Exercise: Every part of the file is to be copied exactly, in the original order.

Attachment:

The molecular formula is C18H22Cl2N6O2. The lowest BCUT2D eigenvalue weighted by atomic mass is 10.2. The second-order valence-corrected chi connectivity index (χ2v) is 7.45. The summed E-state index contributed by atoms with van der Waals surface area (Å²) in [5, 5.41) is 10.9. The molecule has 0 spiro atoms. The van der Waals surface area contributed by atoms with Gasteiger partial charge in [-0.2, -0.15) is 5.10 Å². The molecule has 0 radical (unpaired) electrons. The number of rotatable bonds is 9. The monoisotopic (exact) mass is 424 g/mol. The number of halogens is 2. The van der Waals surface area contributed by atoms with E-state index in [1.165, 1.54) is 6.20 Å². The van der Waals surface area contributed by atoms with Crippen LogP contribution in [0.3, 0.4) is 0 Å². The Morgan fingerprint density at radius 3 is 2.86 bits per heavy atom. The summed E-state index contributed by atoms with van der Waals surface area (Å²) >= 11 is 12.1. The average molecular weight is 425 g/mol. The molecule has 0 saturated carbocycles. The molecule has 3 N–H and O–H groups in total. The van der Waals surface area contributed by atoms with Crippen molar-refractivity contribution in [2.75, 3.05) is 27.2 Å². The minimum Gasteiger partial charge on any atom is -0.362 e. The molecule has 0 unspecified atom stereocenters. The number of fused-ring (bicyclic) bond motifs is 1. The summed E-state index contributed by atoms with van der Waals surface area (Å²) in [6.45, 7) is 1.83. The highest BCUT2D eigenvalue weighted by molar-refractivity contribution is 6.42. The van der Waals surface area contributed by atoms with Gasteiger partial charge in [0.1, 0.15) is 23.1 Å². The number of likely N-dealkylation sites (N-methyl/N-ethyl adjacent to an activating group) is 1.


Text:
The molecular formula is C18H22Cl2N6O2. The lowest BCUT2D eigenvalue weighted by atomic mass is 10.2. The second-order valence-corrected chi connectivity index (χ2v) is 7.45. The summed E-state index contributed by atoms with van der Waals surface area (Å²) in [5, 5.41) is 10.9. The molecule has 0 spiro atoms. The van der Waals surface area contributed by atoms with Gasteiger partial charge in [-0.2, -0.15) is 5.10 Å². The molecule has 0 radical (unpaired) electrons. The number of rotatable bonds is 9. The monoisotopic (exact) mass is 424 g/mol. The number of halogens is 2. The van der Waals surface area contributed by atoms with E-state index in [1.165, 1.54) is 6.20 Å². The van der Waals surface area contributed by atoms with Crippen LogP contribution in [0.3, 0.4) is 0 Å². The Morgan fingerprint density at radius 3 is 2.86 bits per heavy atom. The summed E-state index contributed by atoms with van der Waals surface area (Å²) >= 11 is 12.1. The average molecular weight is 425 g/mol. The molecule has 0 saturated carbocycles. The molecule has 3 N–H and O–H groups in total. The van der Waals surface area contributed by atoms with Crippen molar-refractivity contribution in [2.75, 3.05) is 27.2 Å². The minimum Gasteiger partial charge on any atom is -0.362 e. The molecule has 0 unspecified atom stereocenters. The number of fused-ring (bicyclic) bond motifs is 1. The summed E-state index contributed by atoms with van der Waals surface area (Å²) in [6.45, 7) is 1.83. The highest BCUT2D eigenvalue weighted by molar-refractivity contribution is 6.42. The van der Waals surface area contributed by atoms with Gasteiger partial charge in [0.1, 0.15) is 23.1 Å². The number of likely N-dealkylation sites (N-methyl/N-ethyl adjacent to an activating group) is 1.